While the choice of the envelope is critical, its place in the overall strategic planning and programming objectives of a project, including the relevant urban design goals that help integrate the new building into an existing neighborhood, need to be coordinated with other important issues. Specifically, it is critical to approach the design of the building from the perspective of a continuum from big to small, from the urban context to the smallest architectural element. A good example of how this approach can affect the design of the building envelope is the John S. Martinez School project in New Haven, CT. After conducting an extensive survey of potential sites for the school, Svigals+Partners suggested that the classrooms could be designed as curved exterior elements, reminiscent of a fleet of small sailboats, allowing the building’s scale to better relate to surrounding houses and giving the building a nautical theme reflecting its location near the city’s waterfront. Prior to dealing with the choice of envelope materials, this allowed the owner and the community to deal with the big issue of how the actual shape of the envelope could be designed to respond to both interior and exterior priorities.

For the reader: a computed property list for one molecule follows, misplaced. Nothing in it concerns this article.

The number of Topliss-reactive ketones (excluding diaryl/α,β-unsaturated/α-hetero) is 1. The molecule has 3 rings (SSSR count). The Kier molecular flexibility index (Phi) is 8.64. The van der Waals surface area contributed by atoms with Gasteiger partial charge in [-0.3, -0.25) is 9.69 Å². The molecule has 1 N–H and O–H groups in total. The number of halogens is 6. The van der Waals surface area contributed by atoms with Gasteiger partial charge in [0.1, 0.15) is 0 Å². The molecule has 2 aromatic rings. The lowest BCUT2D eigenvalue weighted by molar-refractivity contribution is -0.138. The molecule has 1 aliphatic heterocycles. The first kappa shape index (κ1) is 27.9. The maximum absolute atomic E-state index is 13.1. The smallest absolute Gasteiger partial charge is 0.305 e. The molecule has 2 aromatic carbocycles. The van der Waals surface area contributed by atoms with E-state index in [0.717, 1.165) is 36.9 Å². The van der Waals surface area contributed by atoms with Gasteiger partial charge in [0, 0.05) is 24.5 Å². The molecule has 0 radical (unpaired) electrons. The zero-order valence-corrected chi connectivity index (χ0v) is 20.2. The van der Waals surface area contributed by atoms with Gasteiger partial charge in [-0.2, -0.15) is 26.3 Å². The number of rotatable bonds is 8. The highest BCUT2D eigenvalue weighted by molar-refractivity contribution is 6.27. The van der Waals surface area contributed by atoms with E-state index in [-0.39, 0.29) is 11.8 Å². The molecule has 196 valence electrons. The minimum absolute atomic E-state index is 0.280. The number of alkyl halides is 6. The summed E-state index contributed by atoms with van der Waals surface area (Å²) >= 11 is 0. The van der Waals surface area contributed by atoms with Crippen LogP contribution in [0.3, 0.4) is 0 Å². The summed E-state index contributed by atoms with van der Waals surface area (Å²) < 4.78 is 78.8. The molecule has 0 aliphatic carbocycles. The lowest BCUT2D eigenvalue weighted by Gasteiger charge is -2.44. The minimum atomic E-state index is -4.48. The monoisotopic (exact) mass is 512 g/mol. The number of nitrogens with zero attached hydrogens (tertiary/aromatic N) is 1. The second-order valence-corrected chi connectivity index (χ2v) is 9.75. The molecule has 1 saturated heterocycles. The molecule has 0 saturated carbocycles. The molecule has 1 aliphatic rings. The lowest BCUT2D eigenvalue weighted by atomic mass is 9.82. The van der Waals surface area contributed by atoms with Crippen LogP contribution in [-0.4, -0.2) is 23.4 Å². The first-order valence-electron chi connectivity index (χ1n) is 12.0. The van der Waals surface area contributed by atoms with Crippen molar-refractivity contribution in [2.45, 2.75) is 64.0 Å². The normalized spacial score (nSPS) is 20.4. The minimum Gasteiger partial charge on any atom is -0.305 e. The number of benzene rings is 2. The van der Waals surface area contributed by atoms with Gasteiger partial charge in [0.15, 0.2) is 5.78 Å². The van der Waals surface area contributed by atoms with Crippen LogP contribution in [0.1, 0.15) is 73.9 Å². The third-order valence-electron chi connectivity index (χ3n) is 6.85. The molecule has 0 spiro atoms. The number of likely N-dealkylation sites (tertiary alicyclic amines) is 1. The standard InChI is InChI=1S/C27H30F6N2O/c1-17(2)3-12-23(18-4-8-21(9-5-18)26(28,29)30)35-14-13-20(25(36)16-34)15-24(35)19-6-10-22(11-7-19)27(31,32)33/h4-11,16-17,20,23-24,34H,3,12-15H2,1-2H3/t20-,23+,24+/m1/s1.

Continuing with the Martinez example, once the envelope shape and building configuration was established, the choice of envelope materials could be pursued. For wall choices, it was determined that brick would be the best material based on considerations of cost and durability. Moving along the design continuum, brick samples were gathered and a colorful arrangement was recommended using glazed brick in different colors as an accent to the red brick facade. Further detailing of the sailboat-like forms of the school’s classrooms was developed by allowing each of the walls to extend past the corner. During this process, close coordination with the construction manager was required to avoid any significant cost premiums from this unique envelope shape and material choice. For example, with input from the contractor, it was determined that in addition to needing to specify the brick lengths for each course, the cut side of each brick needed to be inserted into mortar and a quarter-inch difference was needed between each course to develop the curve in the façade. This type of close coordination achieved a unique and high-quality façade without significant premium in cost or schedule. To further detail and enliven the façade, the architects, neighborhood schoolchildren and schoolteachers created custom relief bricks and sculptures for prominent locations around the school.